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on the probation officer's report and that of the courtappointed psychologist to present any mitigating evidence regarding Lambright's mental condition, history of drug dependency, and disadvantaged childhood. Cf. Correll, 465 F.3d at 1012. Brogna failed to call any of Lambright's family members or friends to testify about his abusive childhood, his history of mental instability, his suicide attempts, or his drug use. Nor was any testimony offered to humanize Lambright, or to situate the crime within Lambright's troubled history. Instead, Brogna promised the court that he had "one witness who will be very brief." This sole witness, a guard at the Pima County Jail, testified that while Lambright was incarcerated the guard had experienced no "problems with him" and that Lambright had "been respectful, courteous, and cooperative." Aside from this brief testimony, no mitigating evidence was introduced by Brogna. Instead, he submitted a two-and-a-halfpage memorandum listing various potentially mitigating circumstances, including (1) the fact that a deal was cut with Lambright's accomplice, Kathy Foreman, (2) Lambright's "lack of a prior violent criminal record," (3) "the Defendant's record while incarcerated," (4) that Lambright "is amenable to some type of treatment," (5) the fact that his "military record is a good one," and (6) that "[t]here is no record indicating he was a `juvenile delinquent.' " However, none of the potentially mitigating circumstances discussed in the memorandum was described in any detail, nor did Brogna point to any evidence in the record or provide any factual support for his assertions. Cf. Correll, 465 F.3d at 1013 (noting that no evidence was offered to support the assertions made in trial counsel's brief sentencing memorandum). Counsel's argument at the close of the sentencing proceeding was similarly brief and uncompelling. Brogna merely asked the court to consider the fact that Kathy Foreman, a willing participant in the crime, received no punishment, that "[t]here isn't anything in Mr. Lambright's background that establishes the fact that he is a sociopathic personality," and that Lambright did not have a violent history. He did not even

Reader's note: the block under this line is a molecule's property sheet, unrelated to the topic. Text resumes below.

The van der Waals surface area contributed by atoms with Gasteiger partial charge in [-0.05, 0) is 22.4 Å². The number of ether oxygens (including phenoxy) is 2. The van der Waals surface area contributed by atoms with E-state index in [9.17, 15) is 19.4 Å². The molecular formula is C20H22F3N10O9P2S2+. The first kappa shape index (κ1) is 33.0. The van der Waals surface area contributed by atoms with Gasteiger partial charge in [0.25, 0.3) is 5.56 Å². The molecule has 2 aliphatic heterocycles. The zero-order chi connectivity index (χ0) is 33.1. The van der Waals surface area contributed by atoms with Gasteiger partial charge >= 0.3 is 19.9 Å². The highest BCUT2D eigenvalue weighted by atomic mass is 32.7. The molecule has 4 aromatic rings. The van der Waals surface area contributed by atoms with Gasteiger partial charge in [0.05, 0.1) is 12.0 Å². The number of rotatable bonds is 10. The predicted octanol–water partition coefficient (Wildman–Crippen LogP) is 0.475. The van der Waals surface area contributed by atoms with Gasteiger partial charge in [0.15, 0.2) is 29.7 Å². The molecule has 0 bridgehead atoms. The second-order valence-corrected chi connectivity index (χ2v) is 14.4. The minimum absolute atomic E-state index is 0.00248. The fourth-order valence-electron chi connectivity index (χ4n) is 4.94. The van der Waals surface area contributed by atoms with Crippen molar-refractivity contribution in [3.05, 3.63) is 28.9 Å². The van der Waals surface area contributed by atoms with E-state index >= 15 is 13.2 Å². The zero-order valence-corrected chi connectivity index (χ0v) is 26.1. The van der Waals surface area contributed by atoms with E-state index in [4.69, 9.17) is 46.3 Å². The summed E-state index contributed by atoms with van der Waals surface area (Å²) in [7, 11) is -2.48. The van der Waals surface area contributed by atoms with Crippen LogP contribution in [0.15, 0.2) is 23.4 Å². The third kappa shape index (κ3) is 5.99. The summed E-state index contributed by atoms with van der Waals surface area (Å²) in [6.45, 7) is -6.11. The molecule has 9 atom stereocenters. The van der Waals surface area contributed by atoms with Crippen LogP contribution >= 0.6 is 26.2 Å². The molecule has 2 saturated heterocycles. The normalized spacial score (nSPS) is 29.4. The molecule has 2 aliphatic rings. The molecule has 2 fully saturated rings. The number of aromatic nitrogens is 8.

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mention Lambright's unfortunate childhood, his history of substance abuse, or the mental problems that led him to two suicide attempts, a bizarre episode in which he wielded a butcher knife outside his sister's door, as well as psychiatric hospitalization. Brogna did not ask for leniency or mercy; instead, he merely requested, without any elucidation, that the court impose a sentence of life in prison. Accordingly, Brogna's presentation at the penalty phase of Lambright's trial, like his mitigation investigation, fell far below the level of representation to which Lambright was entitled under the Sixth Amendment. Cf. Correll, 465 F.3d at 1013; Stankewitz, 365 F.3d at 716-17 (finding ineffective assistance where counsel offered the very general and uncompelling testimony of six witnesses, and merely summarized briefly petitioner's life history "focus[ing] little on the actual details of [his] life" during closing argument). The state argues, and the district court held, that Brogna's performance was not deficient because his brief memorandum, along with the pre-sentence report and the report of the court's mental health expert, Dr. Hinton, informed the sentencing judge that Lambright experienced a "bleak" childhood, that he had a history of drug abuse, and that he experienced mental health problems. Specifically, the district court held that Brogna did not perform deficiently because he referenced, albeit in abbreviated form, many of the same mitigating factors identified in these proceedings . . . Other factors [not mentioned by Brogna,] such as [cursory references to] the suicide attempts, hospitalization and abuse of drugs[,] were already before the sentencing judge and were considered in the weighing process. The Court therefore concludes that Brogna's presentation was not constitutionally deficient. The district court's holding contravenes long-established Ninth Circuit law. As this court has often made clear, coun-